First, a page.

Question 1: On the graphic, where is Earth? In the central dot, just above the word "observable". Remember that all the black and blue ink sits on the surface, with only the pink ink going inside the balloon. By definition of the "observable universe", we must always be at its center. We are obviously not at the center of our universe, because the surface goes all the way around...

Question 2: So what is going on inside the balloon? Unknown things live there - perhaps superstrings, other branes, quantum weirdness - but I have no clue. On the outside, brane theories definitely postulate at least one more brane - brane B in the graphic, i.e. the parallel universe that I mentioned in my prior post.

Question 3: What good is brane B for? Very simple - to bounce brane A off from and so create a Big Bounce that doesn't have to start from R=0. The theory goes that the last such bounce happened some 13.8 billion years ago en there may have been more in the very, very distant past (like a trillion years ago, maybe). And there may be another bounce some trillion years into the future.

Question 4: Yea, OK, but so what? The interesting thing is that this brand of parallel universes may explain all that we currently know of cosmology, plus a few that we don't have explanations for at present. Like the origins of dark matter and dark energy - possibly - because each brane can theoretically affect the other ones spacetime. And neither side's astronomers will be able see the other side's matter, so might reckon that some of the observable effects come from dark matter. And, hang on to your chair, it may perhaps eliminate the need for dark energy partially, or even altogether!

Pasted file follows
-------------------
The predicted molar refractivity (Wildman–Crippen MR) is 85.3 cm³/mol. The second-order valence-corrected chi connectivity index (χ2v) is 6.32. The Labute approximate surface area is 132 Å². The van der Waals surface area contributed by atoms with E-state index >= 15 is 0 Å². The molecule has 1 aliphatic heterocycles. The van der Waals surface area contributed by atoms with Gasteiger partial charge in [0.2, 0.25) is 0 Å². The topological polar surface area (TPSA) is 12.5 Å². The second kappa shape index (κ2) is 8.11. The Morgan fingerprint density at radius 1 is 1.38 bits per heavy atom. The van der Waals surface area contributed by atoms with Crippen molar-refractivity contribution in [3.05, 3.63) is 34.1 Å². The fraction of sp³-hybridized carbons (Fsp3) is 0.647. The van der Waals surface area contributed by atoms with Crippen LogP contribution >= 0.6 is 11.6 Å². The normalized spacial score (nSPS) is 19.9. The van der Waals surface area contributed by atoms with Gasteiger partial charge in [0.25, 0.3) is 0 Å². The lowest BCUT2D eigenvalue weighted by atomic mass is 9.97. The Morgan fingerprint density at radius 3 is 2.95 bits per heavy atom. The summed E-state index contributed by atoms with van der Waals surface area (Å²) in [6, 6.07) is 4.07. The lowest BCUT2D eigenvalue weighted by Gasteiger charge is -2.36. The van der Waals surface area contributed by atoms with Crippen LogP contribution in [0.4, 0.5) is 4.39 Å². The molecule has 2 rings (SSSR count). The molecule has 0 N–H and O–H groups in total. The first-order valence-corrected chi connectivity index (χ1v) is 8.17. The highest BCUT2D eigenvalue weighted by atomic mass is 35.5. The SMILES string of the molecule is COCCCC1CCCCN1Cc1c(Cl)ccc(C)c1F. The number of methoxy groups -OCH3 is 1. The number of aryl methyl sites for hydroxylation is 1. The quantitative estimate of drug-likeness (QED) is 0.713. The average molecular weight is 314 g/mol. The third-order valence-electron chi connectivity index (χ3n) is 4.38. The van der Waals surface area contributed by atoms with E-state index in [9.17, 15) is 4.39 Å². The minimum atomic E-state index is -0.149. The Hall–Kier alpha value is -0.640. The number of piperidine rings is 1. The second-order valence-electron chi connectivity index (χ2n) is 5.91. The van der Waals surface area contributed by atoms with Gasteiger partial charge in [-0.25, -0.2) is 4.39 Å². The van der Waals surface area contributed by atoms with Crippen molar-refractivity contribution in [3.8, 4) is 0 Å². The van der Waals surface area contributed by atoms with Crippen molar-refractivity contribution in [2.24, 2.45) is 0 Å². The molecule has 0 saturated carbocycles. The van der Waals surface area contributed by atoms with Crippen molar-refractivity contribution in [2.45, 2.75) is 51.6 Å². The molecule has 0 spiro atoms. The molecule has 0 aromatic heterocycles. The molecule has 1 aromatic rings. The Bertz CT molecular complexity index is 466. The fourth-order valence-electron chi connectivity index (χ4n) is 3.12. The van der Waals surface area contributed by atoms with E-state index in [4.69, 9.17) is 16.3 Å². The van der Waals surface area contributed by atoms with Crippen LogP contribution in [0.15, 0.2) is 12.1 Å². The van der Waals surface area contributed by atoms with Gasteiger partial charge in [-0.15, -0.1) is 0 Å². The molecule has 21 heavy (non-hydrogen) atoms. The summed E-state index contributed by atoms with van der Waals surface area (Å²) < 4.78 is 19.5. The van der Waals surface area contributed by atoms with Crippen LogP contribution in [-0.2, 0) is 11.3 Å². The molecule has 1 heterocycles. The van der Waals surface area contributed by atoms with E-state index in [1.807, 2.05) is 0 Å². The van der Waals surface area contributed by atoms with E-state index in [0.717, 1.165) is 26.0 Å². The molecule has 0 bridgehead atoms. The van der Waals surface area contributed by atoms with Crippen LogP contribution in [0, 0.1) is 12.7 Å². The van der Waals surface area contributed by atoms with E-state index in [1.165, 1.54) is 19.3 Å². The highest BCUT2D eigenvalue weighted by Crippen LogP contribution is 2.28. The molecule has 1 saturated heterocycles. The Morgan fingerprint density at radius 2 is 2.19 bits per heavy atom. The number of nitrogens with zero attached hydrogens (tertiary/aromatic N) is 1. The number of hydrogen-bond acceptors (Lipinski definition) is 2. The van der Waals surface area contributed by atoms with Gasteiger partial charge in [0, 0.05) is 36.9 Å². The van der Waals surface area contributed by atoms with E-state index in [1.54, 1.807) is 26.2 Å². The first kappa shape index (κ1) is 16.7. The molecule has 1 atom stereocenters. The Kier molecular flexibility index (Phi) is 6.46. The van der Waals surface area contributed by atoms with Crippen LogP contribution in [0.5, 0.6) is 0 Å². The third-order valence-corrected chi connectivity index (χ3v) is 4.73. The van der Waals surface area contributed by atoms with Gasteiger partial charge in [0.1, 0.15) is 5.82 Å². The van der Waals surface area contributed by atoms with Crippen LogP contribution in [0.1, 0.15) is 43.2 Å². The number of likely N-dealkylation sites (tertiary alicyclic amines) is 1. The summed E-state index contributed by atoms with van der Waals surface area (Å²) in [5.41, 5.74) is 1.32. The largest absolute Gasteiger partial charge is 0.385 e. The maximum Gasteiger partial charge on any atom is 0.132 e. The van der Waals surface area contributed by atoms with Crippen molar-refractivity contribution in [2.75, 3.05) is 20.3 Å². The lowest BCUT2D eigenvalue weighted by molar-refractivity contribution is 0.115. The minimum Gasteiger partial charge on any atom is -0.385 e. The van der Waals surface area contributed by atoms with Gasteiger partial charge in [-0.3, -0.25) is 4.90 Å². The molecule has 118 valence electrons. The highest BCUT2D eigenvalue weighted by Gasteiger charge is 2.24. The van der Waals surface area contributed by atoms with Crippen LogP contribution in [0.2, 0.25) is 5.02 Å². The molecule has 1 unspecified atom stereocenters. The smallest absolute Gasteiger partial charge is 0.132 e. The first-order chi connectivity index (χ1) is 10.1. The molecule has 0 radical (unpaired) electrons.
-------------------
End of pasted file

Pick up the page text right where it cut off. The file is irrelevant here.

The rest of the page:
Question 5: This sounds too good to be true, so why should we fall for that? True, but there are also possible observable effects that inflation theory does not predict, while brane theory can. E.g. the "Bangs" of "bouncing branes" is not as hot and violent as is the case with inflation. This results in mush less (if any) gravitational waves from the brane-Bang being predicted than is the case with the Big Bang. No such gravitational waves have yet being detected, so the jury is still out.

There are many more questions that I don't know the answers to, but maybe we can speculate a little - in part III.
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Bouncing Brane-Balloons Part III

Postby BurtJordaan on November 2nd, 2019, 3:22 am 

BurtJordaan » 31 Oct 2019, 17:04 wrote:There are many more questions that I don't know the answers to, but maybe we can speculate a little - in part III.

OK, let's move into more speculative territory.

Question 6: What causes the branes to collide? It is postulated that gravitons (the force carriers of gravity in quantum physics) can "leak" into hyperspace and hence may mediate interaction between the skins (branes). Interaction like attracting each other, until they eventually bounce off one another and separate again, leaving a hot Big Bounce in their wakes on both sides.

Question 7: Doesn't a bounce require a spatial contraction prior to a bounce? No, a "contraction" in hyperspace is all that's needed. Normal spatial expansion can go on in a mildly modified way. Speculatively, the inner balloon may undergo a period of accelerating expansion due to the attraction of the outer balloon, until the bounce, which may 'jerk' it into a period of deceleration for some time. Just about like what we observe in terms of early decelerating and late acceleration of our cosmic expansion. Dark energy coming naturally out of the other brane?